Bridges

Bridges

[brij-iz]
Bridges, Calvin Blackman, 1889-1938, American geneticist, b. Schuyler Falls, N.Y., grad. Columbia (B.S., 1912; Ph.D., 1916). In his research he collaborated with T. H. Morgan, A. H. Sturtevant, and H. J. Muller, the group that developed many of the concepts of modern genetics through their study of the fruit fly, Drosophila. He continued with the Morgan group as a research associate of the Carnegie Institution in Washington from 1919. His contributions to modern genetics include the proof of the chromosome theory of heredity, formulation of the theory of genic balance, and the detailed study of giant salivary chromosomes in relation to the positions of genes. He was co-author of The Mechanism of Mendelian Heredity (1915).
Bridges, Charles, fl. 1683-1740, English portrait painter, active (c.1735-c.1740) in Virginia. He was the most skillful practitioner of aristocratic portrait painting in the South. Among the works attributed to him are Mann Page the Second (Coll. of William and Mary) and Maria Taylor Byrd (Metropolitan Mus.).
Bridges, Harry (Alfred Renton Bridges), 1901-90, American labor leader, b. Melbourne, Australia. Arriving (1920) as an immigrant seaman in San Francisco, he became a longshoreman and militant labor organizer. Bridges led (1934) the West Coast maritime workers' strike, which expanded into an abortive general strike, and in 1937 he set up the International Longshoremen's and Warehousemen's Union (ILWU), and became West Coast director of the Congress of Industrial Organizations (CIO). Proceedings in 1939 to deport him as a Communist alien ended when he was officially absolved of Communist affiliation. The U.S. House of Representatives passed (1940) a bill to deport him, but it was ruled (1945) illegal by the Supreme Court. He became a citizen in 1945. His support of Henry A. Wallace for President in 1948 resulted in his ouster as CIO regional head. He was convicted and sentenced (1950) to a five-year prison term for swearing falsely at his 1945 naturalization hearing that he had never been a member of the Communist party. In 1953, the U.S. Supreme Court dismissed the indictment for perjury against Bridges, thus voiding his prison sentence. He was reindicted on similar charges, but in 1955 a federal district judge ruled that the government had failed to prove that he was a Communist or that he had concealed that fact when he was naturalized. Shortly thereafter the U.S. Justice Dept. announced it had given up its long fight to deport Bridges. In 1958 he was granted a U.S. passport. In 1971 and 1972 Bridges led the ILWU in a strike that tied up the West Coast waterfront for several weeks.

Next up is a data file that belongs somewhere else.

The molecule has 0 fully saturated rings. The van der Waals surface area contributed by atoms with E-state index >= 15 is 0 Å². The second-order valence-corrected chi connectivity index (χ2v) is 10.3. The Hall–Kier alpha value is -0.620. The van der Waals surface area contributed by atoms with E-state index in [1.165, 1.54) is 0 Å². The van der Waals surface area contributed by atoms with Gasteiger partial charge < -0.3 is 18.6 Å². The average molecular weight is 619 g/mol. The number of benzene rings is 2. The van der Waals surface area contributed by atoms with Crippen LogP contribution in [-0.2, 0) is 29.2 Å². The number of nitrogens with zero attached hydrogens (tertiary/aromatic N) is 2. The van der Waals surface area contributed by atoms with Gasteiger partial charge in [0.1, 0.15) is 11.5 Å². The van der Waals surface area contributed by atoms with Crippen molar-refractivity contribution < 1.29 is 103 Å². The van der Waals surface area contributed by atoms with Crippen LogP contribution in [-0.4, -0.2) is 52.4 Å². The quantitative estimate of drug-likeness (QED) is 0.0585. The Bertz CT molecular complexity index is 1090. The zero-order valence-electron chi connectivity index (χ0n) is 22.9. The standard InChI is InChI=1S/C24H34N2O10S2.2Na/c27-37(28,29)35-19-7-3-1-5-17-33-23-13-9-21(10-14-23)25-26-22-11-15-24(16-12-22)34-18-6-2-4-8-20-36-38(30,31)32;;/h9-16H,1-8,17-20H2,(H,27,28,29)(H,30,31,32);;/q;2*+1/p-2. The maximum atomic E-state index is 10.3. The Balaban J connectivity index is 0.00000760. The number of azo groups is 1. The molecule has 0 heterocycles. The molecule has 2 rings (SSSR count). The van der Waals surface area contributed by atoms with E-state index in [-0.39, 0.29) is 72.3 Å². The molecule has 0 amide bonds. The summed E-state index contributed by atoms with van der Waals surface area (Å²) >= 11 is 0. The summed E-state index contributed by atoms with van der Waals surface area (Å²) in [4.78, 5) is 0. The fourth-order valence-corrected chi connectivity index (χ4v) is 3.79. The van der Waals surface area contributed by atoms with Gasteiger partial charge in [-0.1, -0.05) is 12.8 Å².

See study by C. P. Larrowe (1972).

Bridges, Robert Seymour, 1844-1930, English poet. In 1882 he abandoned medical practice to devote himself to writing. An excellent metrist, he wrote many beautiful lyrics and longer poems, noted for their refined simplicity and perfection of form. Although not a well-known poet, in 1913 he was made poet laureate. In 1929, when Bridges was 85, he published The Testament of Beauty, a philosophical poem on the evolution of the human soul. It achieved immediate popularity and is considered his greatest work. Long interested in prosody, Bridges published two important works on the subject, Milton's Prosody (1893) and John Keats (1895). He also published the poems of his friend Gerard Manley Hopkins.

See The Selective Letters of Robert Bridges, ed. by D. E. Stanford (2 vol., 1983); study by D. E. Stanford (1978).

Bridges is the plural form of Bridge.

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